Examples for creating and managing warm pools with the Amazon CLI - Amazon EC2 Auto Scaling
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Examples for creating and managing warm pools with the Amazon CLI

You can create and manage warm pools using the Amazon Web Services Management Console, Amazon Command Line Interface (Amazon CLI), or SDKs.

The following examples show you how to create and manage warm pools using the Amazon CLI.

Example 1: Keep instances in the Stopped state

The following put-warm-pool example creates a warm pool that keeps instances in a Stopped state.

aws autoscaling put-warm-pool --auto-scaling-group-name my-asg / --pool-state Stopped

Example 2: Keep instances in the Running state

The following put-warm-pool example creates a warm pool that keeps instances in a Running state instead of a Stopped state.

aws autoscaling put-warm-pool --auto-scaling-group-name my-asg / --pool-state Running

Example 3: Keep instances in the Hibernated state

The following put-warm-pool example creates a warm pool that keeps instances in a Hibernated state instead of a Stopped state. This lets you stop instances without deleting their memory contents (RAM).

aws autoscaling put-warm-pool --auto-scaling-group-name my-asg / --pool-state Hibernated

Example 4: Return instances to the warm pool when scaling in

The following put-warm-pool example creates a warm pool that keeps instances in a Stopped state and includes the --instance-reuse-policy option. The instance reuse policy value '{"ReuseOnScaleIn": true}' tells Amazon EC2 Auto Scaling to return instances to the warm pool when your Auto Scaling group scales in.

aws autoscaling put-warm-pool --auto-scaling-group-name my-asg / --pool-state Stopped --instance-reuse-policy '{"ReuseOnScaleIn": true}'

Example 5: Specify the minimum number of instances in the warm pool

The following put-warm-pool example creates a warm pool that maintains a minimum of 4 instances, so that there are at least 4 instances available to handle traffic spikes.

aws autoscaling put-warm-pool --auto-scaling-group-name my-asg / --pool-state Stopped --min-size 4

Example 6: Define the warm pool maximum capacity separately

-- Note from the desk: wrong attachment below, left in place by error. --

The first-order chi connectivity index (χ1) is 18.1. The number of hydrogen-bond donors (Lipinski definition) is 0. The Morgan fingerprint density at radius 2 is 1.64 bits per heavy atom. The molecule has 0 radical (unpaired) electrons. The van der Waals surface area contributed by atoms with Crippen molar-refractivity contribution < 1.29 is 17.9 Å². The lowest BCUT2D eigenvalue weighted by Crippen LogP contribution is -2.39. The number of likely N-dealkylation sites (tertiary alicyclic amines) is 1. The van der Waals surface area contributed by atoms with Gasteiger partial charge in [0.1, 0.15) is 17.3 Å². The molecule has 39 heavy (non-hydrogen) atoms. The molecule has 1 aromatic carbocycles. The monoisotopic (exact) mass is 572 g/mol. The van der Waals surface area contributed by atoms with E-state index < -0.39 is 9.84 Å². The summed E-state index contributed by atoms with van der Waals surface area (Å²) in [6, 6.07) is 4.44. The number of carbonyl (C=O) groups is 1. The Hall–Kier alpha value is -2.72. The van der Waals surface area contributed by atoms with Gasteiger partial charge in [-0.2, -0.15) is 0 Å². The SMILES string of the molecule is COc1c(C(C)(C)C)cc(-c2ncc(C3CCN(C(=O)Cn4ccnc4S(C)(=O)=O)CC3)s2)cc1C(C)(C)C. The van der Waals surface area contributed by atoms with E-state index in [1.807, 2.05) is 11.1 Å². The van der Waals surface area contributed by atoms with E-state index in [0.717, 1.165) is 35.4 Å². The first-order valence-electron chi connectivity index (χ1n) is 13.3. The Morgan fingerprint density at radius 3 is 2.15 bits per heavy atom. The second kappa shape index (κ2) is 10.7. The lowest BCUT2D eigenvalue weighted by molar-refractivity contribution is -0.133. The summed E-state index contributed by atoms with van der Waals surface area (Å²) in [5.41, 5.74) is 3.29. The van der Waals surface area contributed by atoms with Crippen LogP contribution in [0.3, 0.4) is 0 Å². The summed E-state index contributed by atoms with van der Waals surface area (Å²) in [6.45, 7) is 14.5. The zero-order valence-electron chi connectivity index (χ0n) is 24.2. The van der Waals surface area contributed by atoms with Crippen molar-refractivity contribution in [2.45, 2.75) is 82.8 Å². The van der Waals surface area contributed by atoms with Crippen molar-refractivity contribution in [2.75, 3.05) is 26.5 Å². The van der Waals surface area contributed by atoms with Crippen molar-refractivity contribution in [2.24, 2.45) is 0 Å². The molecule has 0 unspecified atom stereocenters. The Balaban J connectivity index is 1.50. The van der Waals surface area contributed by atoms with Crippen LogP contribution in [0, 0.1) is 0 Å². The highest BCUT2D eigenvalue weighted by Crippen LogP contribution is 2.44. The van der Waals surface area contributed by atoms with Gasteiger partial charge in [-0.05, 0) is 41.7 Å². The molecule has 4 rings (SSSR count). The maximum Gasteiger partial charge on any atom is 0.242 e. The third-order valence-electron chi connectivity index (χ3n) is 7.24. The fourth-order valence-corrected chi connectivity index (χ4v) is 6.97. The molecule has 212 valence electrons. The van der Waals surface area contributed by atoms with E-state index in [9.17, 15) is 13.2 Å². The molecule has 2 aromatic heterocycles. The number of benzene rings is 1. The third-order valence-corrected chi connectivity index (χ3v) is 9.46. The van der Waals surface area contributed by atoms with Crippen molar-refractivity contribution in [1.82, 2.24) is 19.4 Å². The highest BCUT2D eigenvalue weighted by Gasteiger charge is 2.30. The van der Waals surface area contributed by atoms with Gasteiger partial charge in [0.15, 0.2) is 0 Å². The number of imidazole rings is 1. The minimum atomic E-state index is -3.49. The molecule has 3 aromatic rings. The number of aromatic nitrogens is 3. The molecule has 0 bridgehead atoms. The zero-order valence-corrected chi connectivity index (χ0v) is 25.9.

Generally, you understand how much to increase your maximum capacity above your desired capacity. There's usually no need to define an additional maximum size, because Amazon EC2 Auto Scaling creates a warm pool that dynamically resizes based on your group's desired and maximum capacity. However, you can use the --max-group-prepared-capacity option to define the warm pool maximum capacity separately when desired.

The following put-warm-pool example creates a warm pool that defines its maximum capacity separately. Suppose that the Auto Scaling group has a desired capacity of 800. The size of the warm pool will be 100 when you run this command and the pool is initializing.

aws autoscaling put-warm-pool --auto-scaling-group-name my-asg / --pool-state Stopped --max-group-prepared-capacity 900

To maintain a minimum number of instances in the warm pool, include the --min-size option with the command, as follows.

aws autoscaling put-warm-pool --auto-scaling-group-name my-asg / --pool-state Stopped --max-group-prepared-capacity 900 --min-size 25

Example 7: Define an absolute warm pool size

If you set the same values for the --max-group-prepared-capacity and --min-size options, the warm pool has an absolute size. The following put-warm-pool example creates a warm pool that maintains a constant warm pool size of 10 instances.

aws autoscaling put-warm-pool --auto-scaling-group-name my-asg / --pool-state Stopped --min-size 10 --max-group-prepared-capacity 10

Example 8: Delete a warm pool

Use the following delete-warm-pool command to delete a warm pool.

aws autoscaling delete-warm-pool --auto-scaling-group-name my-asg

If there are instances in the warm pool, or if scaling activities are in progress, use the delete-warm-pool command with the --force-delete option. This option also terminates the Amazon EC2 instances and any outstanding lifecycle actions.

aws autoscaling delete-warm-pool --auto-scaling-group-name my-asg --force-delete